Under Cardinal’s new strategy, “if an independent pharmacy wants to market itself under what it perceives is a broader brand, but wants to be an independent pharmacy and not a franchise, they can still have all the Leader program materials — store banners, signs, circulars,” Schumacher told Drug Store News. “But instead of encouraging customers to become Leader stores, we now offer local store marketing services, where we’ll help any customer build awareness of their own store name.”
“We’re focused more on growing our independent base of customers, not necessarily on growing the number of Leader customers,” she added. “It’s about whatever makes the most sense to our customers’ businesses. So if an independent pharmacy wants to market themselves as Joe’s Pharmacy, we’ll support them in that; if they want to market themselves as Joe’s Leader Pharmacy, we’ll help them with that, too.”
The shift in approach culminated on July 23, 2010, when Cardinal unveiled a broad set of new applications designed to help independents compete far more effectively under their own hard-won marketplace identities. Cardinal called it “the industry’s first fully customizable suite of marketing tools that enable independent pharmacists to build and market their own brand within their communities — without having to tie their marketing efforts to a national banner program.”
The change was based on “extensive customer research [that] told us that an increasing number of retail pharmacies want to be able to exclusively market their own store names in their local communities,” Lawrence said. “But until now, they haven’t had easy-to-use, quality marketing tools that can help them do that in a cost-effective way.”
Now available to Cardinal’s customers:
Customized store websites that can feature a store’s full brand identity, along with online order refills integrated with a store’s pharmacy system and tie-ins with commercials, store circulars and other marketing activities;
Cardinal’s new in-store radio system, which allows for store-specific ads;
A new, customizable in-store signage and circular system;
A new outbound calling system to help pharmacies improve patient relationships and medication adherence, linked to the store’s pharmacy system for reference tracking; and
A new series of radio and TV ads that can be customized to promote an individual store’s brand, products and services.
“A lot of our customers have said, ‘we like the brand equity we have.’ So now the marketing materials can reflect just that,” Schumacher said.
Resilient Kroger readies for recovery
In retailing, it’s a given that a long-term, severe recession will cut through the ranks of food, drug and general merchandise retailers like a scythe through wheat, pushing weaker players out of the market as consumer spending dries up and Darwinian realities winnow the field. But it’s also true that the strongest merchants can emerge not only intact, but also with even brighter prospects if they innovate, invest and retain the loyalty of their customers.
Clearly, Kroger belongs in the latter category. The Cincinnati-based supermarket and combo-store behemoth weathered a tough 2010 with a 2.8% increase in same-store sales across its multifaceted retail empire and net earnings of more than $1.1 billion. The company also increased share of grocery sales by 80 basis points, according to Nielsen research, and in the final months of the fiscal year ended Jan. 29, 2011, appeared to regain momentum in drug and non-food sales.
“Kroger’s business proved resilient in 2010, weathering a challenging environment that continued to affect many of our customers,” said chairman and CEO David Dillon in March. “We were particularly pleased to see solid growth in our drug/general merchandise department where sales had softened during the recession as customers scaled back discretionary purchases.”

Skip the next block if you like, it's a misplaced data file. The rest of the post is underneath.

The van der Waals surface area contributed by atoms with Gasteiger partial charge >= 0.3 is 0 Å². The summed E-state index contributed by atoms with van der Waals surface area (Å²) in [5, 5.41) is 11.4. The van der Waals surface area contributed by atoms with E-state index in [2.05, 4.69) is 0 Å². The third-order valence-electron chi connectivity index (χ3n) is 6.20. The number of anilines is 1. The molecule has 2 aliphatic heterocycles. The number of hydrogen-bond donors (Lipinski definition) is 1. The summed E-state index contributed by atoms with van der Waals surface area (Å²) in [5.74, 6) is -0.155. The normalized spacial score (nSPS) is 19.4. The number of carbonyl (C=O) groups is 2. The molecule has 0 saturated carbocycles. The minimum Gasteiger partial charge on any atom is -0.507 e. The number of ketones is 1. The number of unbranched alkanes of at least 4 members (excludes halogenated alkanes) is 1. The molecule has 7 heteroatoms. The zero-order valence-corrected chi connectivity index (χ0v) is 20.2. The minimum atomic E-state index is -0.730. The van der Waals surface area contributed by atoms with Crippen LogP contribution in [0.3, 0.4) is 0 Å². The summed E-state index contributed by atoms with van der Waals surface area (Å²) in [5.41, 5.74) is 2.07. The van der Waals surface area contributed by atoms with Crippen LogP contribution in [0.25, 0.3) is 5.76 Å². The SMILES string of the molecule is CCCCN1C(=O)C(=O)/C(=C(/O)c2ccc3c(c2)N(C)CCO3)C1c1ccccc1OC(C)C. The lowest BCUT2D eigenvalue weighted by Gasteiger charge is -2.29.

Sadly, the start of Kroger’s new fiscal year also witnessed the loss of one of its top pharmacy and non-food executives, EVP Don Becker, a 42-year company veteran who died unexpectedly in February at 62 years old. Becker oversaw drug, grocery and general merchandise buying, marketing and merchandising, and also was responsible for The Little Clinic operations.
Dillon called Becker a “dear friend and extraordinary leader” who “leaves a legacy of enthusiasm and passion for doing what’s right.”
Despite that major setback, Kroger appears to be laying a solid foundation for continued success. The company operates 1,950 in-store pharmacies that filled nearly 140 million prescriptions in 2010.
Besides a strong presence in the flagship Kroger combo stores, that pharmacy network sprawls across a complex web of such regional chains as King Soopers in Colorado, Ralphs in California, Smith’s Food & Drug Centers in Utah, Fry’s Food & Drug in Arizona and Fred Meyer in Oregon.
In 2010, Kroger also purchased its erstwhile partner in walk-in patient-care centers, The Little Clinic. The buyout gave it control of one of the nation’s largest operators of retail-based clinics, with 77 professional centers in select Kroger, Fry’s and King Soopers stores in Ohio, Kentucky, Tennessee, Arizona and Colorado. The company also provides management for 40 branded clinics in Florida and Georgia.
In the midst of a tough economy, Kroger also invested a total of roughly $2 billion last year in store remodeling, the Little Clinic purchase, new technology and other improvements. Steady investments in automation have helped transform the pharmacy, where pharmacists in any of its stores and operating companies can see into any customer’s patient profile and prescription record via its nationally integrated pharmacy automation platform. That system, called the EasyFill Pharmacy Retail Network, allows pharmacists “a single view of the patient across Kroger,” according to Chris Hjelm, SVP and CIO. The system also tracks all pharmacy transactions in real time, he said, so “we know when a prescription is sold, not just filled.”
Kroger’s pharmacy team also continues to expand pharmacy and clinic-based services, including a variety of immunizations and biometric screenings for such conditions as diabetes, hyperlipidemia and obesity. Some Kroger pharmacists also now participate in long-term programs for diabetes management, education and coaching, in coordination with registered dietitians and certified diabetes educators.
Kroger also continues to wield one of retailing’s most effective loyalty card programs. The company reported that more than 90% of its customer transactions now involve the use of the Kroger card.